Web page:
Facebook Searches For A Way To Compete With Google


Facebook Inc (NASDAQ:FB) might come up with its own search engine. According to its chief executive, Mark Zuckerberg, the market, which has been largely dominated by Google Inc (NASDAQ:GOOG), presents a huge opportunity for the social networking giant. The young CEO also said at the tech industry conference in San Francisco this week that Facebook is uniquely positioned to foray into this segment.

Facebook Searches For A Way To Compete With Google

Also, an Ex-Googler, Lars Rasmussen joined Facebook Inc (NASDAQ:FB) about 20 months back and is working on a project to improve search. The CEO’s comment and Ex-Googler joining FB, clearly signals that the company, sooner or later, will enter the internet’s most lucrative markets. It’s only logical for Facebook to enter this market, as its own advertising revenue growth rates are slowing.

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The 28 year old CEO also said that his company is progressing well on mobile business, calling it ‘killer stuff’, and is confident of a bright future for the company.

Facebook Inc (NASDAQ:FB)’s talk’s of a search was one the main headlines that grabbed everyone’s attention, though none of the experts and analyst have any clue on what, exactly, a Facebook Inc. (NASDAQ:FB) search service would look like and how it will be different from Google. Facebook currently uses Microsoft’s Corporation (NASDAQ:MSFT) Bing for search queries entered on the social networking site. With the help of Bing, Facebook users can find pages within its social network. The CEO also said that Facebook currently handles about a billion queries per day, from Facebook users trying to find other people, but a significant portion of the queries are related to businesses, brands, and apps on Facebook. Talking about such queries, the CEO believes these represent a big opportunity. “Facebook is really uniquely positioned to answer a lot of the questions that people have,” Zuckerberg said, and added “These are queries that you could potentially do with Facebook Inc (NASDAQ:FB), if we built out the system that you just couldn’t do anywhere else, and at some point we’ll do it.”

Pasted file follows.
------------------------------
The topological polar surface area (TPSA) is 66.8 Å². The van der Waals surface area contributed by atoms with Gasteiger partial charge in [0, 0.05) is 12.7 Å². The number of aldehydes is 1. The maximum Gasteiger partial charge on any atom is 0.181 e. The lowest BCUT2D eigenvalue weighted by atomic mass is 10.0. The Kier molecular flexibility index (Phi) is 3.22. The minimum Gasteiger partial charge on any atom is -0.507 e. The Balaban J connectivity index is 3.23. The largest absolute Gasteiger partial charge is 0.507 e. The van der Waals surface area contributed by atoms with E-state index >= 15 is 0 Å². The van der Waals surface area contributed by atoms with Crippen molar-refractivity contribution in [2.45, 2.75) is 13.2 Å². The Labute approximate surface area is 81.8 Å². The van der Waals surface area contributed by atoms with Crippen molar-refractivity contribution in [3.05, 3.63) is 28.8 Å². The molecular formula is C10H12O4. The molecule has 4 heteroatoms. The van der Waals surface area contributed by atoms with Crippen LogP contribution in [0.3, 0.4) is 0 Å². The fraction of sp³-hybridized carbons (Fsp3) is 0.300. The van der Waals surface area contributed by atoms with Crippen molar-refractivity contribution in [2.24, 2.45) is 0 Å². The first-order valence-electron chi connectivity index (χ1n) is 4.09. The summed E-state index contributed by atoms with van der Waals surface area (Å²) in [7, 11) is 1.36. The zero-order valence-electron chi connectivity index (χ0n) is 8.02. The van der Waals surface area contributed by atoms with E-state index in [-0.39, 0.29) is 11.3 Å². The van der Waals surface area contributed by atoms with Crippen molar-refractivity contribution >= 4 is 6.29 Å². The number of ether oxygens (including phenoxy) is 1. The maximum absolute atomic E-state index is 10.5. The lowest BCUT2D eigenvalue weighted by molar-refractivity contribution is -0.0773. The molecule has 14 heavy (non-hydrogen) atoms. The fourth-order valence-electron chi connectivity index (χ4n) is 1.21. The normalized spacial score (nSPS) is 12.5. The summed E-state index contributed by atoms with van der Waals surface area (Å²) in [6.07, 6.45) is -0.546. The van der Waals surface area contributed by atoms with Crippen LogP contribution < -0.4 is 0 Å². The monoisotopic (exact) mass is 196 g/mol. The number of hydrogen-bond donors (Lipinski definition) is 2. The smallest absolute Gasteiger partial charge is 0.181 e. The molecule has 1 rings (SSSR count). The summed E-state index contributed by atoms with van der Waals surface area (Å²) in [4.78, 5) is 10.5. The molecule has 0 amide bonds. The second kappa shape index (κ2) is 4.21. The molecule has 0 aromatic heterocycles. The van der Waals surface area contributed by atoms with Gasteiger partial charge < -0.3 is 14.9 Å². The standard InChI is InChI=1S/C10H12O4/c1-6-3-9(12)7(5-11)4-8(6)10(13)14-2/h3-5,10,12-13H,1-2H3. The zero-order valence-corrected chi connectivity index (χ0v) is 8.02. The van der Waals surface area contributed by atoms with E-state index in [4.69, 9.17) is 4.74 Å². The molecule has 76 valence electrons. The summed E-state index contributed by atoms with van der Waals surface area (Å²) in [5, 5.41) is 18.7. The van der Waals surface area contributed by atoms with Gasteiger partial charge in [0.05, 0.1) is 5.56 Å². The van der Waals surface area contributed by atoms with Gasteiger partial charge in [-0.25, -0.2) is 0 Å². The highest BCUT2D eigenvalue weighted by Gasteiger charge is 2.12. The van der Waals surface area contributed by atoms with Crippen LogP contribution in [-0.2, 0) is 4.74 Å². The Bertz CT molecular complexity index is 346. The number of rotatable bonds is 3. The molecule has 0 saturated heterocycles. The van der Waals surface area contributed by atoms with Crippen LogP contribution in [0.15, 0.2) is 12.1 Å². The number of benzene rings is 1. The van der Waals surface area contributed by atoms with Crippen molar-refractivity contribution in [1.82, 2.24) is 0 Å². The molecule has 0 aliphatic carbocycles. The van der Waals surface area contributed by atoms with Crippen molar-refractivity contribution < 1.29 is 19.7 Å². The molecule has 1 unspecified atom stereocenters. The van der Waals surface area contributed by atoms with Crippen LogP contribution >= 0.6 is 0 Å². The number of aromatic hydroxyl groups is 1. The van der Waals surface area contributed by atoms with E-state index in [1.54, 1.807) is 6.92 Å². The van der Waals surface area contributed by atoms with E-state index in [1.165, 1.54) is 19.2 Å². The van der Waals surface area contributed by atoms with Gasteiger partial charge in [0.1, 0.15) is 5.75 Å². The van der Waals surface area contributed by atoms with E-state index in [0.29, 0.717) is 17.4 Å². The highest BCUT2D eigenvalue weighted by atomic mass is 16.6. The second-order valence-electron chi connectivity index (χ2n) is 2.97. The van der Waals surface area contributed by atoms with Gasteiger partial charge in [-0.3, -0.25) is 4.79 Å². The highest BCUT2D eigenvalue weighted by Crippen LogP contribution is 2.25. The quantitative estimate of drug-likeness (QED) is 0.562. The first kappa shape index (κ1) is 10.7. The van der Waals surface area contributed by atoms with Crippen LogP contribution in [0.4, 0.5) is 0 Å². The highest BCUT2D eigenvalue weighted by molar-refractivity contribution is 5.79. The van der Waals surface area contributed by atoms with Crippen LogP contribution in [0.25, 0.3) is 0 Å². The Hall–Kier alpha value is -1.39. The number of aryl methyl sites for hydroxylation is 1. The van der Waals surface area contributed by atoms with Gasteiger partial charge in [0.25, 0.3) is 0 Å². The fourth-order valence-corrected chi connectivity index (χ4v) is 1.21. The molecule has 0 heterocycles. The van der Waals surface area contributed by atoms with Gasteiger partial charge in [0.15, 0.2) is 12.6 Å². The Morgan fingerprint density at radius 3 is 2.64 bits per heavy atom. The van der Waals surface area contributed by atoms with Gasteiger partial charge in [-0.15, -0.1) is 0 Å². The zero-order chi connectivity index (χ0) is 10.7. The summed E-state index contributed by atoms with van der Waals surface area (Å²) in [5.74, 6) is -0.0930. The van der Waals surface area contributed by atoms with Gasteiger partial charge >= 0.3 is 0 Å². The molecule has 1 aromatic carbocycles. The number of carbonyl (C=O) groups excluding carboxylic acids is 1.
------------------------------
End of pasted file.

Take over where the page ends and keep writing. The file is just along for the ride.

On the other hand, Google Inc (NASDAQ:GOOG) has been attempting to combine social and search for at least a year now, by integrating Google+ into its search engine.

Facebook Inc (NASDAQ:FB) “might be the only company on earth that I think could truly go up against Google Inc (NASDAQ:GOOG) and win on the search side,” said Gerry Campbell, who has been involved with web search at various companies for more than ten years. Another expert, a CEO of tech consulting firm Frequency Group, said, “the massive amount of data that Facebook has about all the activity on its 955-million-user social network, as well on external websites that feature its Like button, represent a partial index of the web that would be satisfying enough for most users.” Bill Gross, an industry veteran and CEO of Idealab, who developed the search advertising business model that is used by Google and Microsoft’s Bing, said “”I don’t think people care about ‘social search’ itself, but they do care about getting better search results,” and further said that if the company comes up with an ideal solution to use the information in its social network to provide consumers with better web search results then it certainly has a chance to compete with Google and steal more market share.

However, there were doubts by many experts on Facebook’s search engine, one such was from Citi analyst Mark Mahaney, who said “Search is an extremely complex, time-intensive, capital intensive endeavor, with dramatic learning curve advantages,” he then added, “From a Wall Street perspective you have to have to have a little bit of a critical read on this and say ‘When your stock’s been trashed, you tend to maybe talk about things to get the stock moving.”

As per the data from research firm ComScore, Google dominates the market, with a 66.4 percent market share, while Microsoft’s Bing had 15.9 per cent share and Yahoo which also uses Bing had 12.8 per cent share.

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